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2nd annual SAVE Award starts Thursday

By Ed O'Keefe

Eye Opener

Federal workers with thoughts on how to save taxpayer dollars can start submitting their cost-conscious ideas Thursday as part of a White House-backed contest.

The second annual SAVE Award will start accepting submissions at starting today through July 22. Federal employees will be able to rank the submissions as they’re submitted by colleagues and the general public will be able to vote on the top submissions later this year. The contest winner earns a face-to-face meeting with President Obama, who will include the winning idea in his fiscal 2012 budget proposal.

Last year’s contest more than 38,000 submissions from government employees and more than 84,000 votes, according to the Office of Management and Budget.

“The basic premise here is that many of the best ideas exist on the front line,” said OMB deputy director Jeffrey Zients. “Those doing the work on the front lines have the best ideas on how to make changes. We want to reach out to the frontlines to get them.”

Last year’s winning idea came from Nancy Fichtner, a Department of Veterans Affairs employee from Colorado who suggested that VA medial centers should permit patients to take home extra bandages and medication when they are discharged. The change in policy is expected to save VA at least $14.5 million by 2014, OMB said.

Other finalists included a U.S. Forest Service worker who suggested that national forests should deposit checks at local banks instead of mailing them to a central processing facility, a Housing and Urban Development employee who wanted housing agencies to consolidate inspections, and a Social Security Administration worker who thought people should be able to schedule appointments with the agency online. Agencies included those ideas in 2011 budget proposals.

Whether you're a federal worker or not -- do you have ideas on how the government could save money? Leave your thoughts in the comments section below.

Question of the Week: How diverse is your staff, including its management team — not only in race and ethnicity, but gender, age, religion and general backgrounds? What ways might help your staff improve its diversity or take better advantage of its diversity? E-mail your answer to, and include your full name, home town and the agency for which you work. We might include your response in Friday’s Washington Post.

Cabinet and Staff News: First Lady Michelle Obama to visit the Gulf Coast. Vice President Biden thrives as the wars rage on. Hillary Clinton's speechwriter stepping down.

Census aims to (finally) move into the future: Momentum is mounting to drag future Censuses into the 21st century.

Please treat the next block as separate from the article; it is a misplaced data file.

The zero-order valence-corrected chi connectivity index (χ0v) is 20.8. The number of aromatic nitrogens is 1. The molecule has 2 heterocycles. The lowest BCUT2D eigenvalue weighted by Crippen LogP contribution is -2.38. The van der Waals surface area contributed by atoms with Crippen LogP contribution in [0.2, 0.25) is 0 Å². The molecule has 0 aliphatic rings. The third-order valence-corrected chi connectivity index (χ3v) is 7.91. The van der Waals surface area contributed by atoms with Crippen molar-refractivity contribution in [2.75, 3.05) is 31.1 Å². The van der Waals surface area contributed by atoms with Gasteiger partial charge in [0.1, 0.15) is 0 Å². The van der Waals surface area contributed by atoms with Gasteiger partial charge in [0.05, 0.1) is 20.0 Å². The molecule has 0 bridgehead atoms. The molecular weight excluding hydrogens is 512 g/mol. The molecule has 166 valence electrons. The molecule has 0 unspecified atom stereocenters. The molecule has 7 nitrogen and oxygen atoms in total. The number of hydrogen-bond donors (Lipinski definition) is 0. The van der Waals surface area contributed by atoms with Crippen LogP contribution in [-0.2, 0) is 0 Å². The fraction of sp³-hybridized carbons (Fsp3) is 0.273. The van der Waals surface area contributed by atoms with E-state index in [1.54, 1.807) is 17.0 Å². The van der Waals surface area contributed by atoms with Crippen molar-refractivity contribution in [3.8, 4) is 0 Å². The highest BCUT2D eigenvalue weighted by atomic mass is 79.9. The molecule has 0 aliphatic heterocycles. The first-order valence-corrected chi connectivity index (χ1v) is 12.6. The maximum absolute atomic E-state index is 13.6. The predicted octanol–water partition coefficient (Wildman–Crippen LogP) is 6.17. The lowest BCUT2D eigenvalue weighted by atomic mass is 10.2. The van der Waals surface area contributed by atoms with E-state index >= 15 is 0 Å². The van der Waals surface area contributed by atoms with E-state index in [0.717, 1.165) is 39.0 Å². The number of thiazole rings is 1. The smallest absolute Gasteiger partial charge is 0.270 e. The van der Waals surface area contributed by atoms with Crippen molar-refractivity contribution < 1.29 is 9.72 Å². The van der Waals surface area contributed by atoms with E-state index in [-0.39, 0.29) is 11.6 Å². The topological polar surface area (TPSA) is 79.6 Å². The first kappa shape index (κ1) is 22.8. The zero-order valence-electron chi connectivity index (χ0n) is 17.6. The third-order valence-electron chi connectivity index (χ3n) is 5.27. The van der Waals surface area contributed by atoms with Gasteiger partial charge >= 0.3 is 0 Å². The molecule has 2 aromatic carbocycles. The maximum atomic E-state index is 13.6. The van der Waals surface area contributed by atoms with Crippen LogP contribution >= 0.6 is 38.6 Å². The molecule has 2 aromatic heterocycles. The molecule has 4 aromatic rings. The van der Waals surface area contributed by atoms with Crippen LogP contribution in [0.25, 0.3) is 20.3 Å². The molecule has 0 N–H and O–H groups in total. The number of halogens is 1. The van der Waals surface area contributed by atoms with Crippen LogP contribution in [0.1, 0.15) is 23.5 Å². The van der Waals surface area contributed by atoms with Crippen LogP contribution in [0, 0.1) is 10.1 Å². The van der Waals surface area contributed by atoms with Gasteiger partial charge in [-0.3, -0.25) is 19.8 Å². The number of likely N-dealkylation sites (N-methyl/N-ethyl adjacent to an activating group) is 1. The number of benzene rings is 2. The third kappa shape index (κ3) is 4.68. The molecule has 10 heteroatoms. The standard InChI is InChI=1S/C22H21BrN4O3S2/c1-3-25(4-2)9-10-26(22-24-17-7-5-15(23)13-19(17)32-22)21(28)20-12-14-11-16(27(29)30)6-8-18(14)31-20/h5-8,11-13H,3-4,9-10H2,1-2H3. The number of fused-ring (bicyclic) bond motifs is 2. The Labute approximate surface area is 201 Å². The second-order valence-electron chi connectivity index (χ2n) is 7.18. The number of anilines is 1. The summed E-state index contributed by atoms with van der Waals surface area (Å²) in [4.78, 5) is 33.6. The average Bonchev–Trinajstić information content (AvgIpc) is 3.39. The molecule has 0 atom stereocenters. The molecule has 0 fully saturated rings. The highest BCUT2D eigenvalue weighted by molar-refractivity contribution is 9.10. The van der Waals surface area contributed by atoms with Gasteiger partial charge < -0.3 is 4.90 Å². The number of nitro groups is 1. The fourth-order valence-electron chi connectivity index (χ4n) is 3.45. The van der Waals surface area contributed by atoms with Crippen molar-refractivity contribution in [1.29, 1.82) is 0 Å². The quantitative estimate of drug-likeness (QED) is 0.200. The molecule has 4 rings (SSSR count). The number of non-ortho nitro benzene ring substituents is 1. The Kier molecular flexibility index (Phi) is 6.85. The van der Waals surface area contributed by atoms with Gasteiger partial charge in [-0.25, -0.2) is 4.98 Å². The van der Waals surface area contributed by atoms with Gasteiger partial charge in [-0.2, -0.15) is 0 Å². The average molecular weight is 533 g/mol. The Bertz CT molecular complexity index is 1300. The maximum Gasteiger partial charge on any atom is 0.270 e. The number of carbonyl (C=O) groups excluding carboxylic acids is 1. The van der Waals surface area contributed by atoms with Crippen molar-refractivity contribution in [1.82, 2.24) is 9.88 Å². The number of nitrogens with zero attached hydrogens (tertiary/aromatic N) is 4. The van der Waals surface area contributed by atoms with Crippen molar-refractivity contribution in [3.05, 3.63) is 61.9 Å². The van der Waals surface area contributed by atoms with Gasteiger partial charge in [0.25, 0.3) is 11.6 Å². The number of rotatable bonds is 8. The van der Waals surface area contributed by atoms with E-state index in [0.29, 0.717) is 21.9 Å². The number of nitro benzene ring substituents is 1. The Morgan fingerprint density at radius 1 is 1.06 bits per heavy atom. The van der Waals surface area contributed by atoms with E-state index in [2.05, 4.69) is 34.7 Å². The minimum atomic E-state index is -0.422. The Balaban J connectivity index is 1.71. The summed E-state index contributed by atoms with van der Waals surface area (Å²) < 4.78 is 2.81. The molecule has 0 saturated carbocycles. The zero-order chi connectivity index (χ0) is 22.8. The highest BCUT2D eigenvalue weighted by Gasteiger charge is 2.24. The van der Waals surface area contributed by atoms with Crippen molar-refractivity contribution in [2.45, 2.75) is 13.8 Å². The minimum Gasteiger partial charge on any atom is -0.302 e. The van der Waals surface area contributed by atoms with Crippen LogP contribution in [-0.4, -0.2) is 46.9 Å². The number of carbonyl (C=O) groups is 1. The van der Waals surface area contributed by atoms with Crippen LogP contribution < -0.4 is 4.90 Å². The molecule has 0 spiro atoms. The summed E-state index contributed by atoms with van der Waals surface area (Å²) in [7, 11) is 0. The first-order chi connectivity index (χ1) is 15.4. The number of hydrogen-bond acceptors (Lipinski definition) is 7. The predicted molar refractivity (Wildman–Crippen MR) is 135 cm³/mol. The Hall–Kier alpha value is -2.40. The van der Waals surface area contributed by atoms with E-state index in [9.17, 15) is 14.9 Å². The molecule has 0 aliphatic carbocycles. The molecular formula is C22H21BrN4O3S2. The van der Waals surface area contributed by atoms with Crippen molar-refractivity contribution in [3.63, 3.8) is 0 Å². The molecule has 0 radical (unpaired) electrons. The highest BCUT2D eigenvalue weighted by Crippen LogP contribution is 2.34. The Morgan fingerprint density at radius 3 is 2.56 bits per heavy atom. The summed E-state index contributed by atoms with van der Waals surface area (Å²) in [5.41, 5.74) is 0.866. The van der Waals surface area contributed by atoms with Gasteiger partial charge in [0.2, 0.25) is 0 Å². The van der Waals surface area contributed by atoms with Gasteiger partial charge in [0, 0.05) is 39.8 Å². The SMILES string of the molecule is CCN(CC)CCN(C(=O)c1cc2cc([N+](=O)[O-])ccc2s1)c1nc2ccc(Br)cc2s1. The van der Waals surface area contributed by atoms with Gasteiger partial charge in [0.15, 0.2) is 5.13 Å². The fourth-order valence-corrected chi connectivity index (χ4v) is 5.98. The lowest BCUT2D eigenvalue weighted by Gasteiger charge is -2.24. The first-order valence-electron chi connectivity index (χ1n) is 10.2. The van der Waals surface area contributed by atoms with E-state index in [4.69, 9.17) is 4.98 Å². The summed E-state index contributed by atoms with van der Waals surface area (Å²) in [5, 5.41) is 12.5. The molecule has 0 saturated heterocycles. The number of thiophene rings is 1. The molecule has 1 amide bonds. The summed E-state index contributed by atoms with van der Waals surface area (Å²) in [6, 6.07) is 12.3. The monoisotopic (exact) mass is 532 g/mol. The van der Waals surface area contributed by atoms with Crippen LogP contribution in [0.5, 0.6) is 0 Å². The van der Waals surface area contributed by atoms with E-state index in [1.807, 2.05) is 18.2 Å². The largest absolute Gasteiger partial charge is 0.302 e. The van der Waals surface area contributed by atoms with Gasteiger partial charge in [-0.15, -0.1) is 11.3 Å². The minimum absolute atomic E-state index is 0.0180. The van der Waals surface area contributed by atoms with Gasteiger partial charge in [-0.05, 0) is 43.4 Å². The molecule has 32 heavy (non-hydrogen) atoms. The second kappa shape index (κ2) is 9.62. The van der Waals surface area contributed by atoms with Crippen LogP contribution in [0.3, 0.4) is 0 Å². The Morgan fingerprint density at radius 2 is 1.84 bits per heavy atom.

Naval Academy says 4 treated for heat exhaustion: The four had completed an endurance course that included climbing cargo netting and jumping over logs.

Study rekindles debate over federal pay and benefits: A right-leaning Washington think tank once again has added fuel to the debate over federal employee pay with a report asserting civil servants earn significantly higher salaries than private sector workers.

Obama asks court to reinstate ban on Deepwater drilling: The Interior Department said it was necessary to allow time to adopt stricter safety and environmental regulation of deepwater wells.

Health-care law may pose challenges for IRS, taxpayers: It's neither structured nor funded to effectively oversee social programs, according to critics.

Steps point to possible swap of spy suspects with Russia: Russia and the United States appear to be involved in negotiations to trade the Russian espionage suspects for a scientist and others convicted of spying in Russia in the past decade.

Subway terror plot tied to planned U.K. attack: Prosecutors claimed the New York subway plot was part of a bigger scheme by al Qaeda leaders in Pakistan to use Western operatives to attack a target in the U.K.

U.S. Program to detect cyber attacks on infrastructure: The government's chief eavesdropping agency would rely on a set of sensors deployed in computer networks for critical infrastructure that would be triggered by unusual activity suggesting an impending cyber attack.

Labor Department orders electrical fixes at 350 postal facilities: At least eight Postal Service employees have been hurt in "electrical arc flash/blast accidents" during the last decade

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By Ed O'Keefe  | July 8, 2010; 6:00 AM ET
Categories:  Eye Opener, Workplace Issues  
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Next: Can you crack the Cyber Command code?


I know how to fix our deficate and balance our budget. Stop spending so much money. The US Government should be just like a penny pincher. Know where every penny is going and if a penny can be saved do it. These pennies turn into dollars if you do it right! NO frivilious spending.

Posted by: randykree | July 9, 2010 1:31 AM | Report abuse

Federal spending is all about gettin' mine. Each member of Congress makes sure they get theirs for their district. It leads to lots of silly stuff being done.

However, we can't get bogged on the silly small things. The problem is the big things. Nobody ever wants to cut the big things. Too many voters affected. It keeps getting worse.

Posted by: baldinho1 | July 9, 2010 7:48 AM | Report abuse

How about starting with the thousands of Feds who collect a check every pay day for just showing up but refuse to pay their Federal Income Tax

Hey how about collecting back taxes from federal employees---

Posted by: syoung29 | July 13, 2010 7:36 AM | Report abuse

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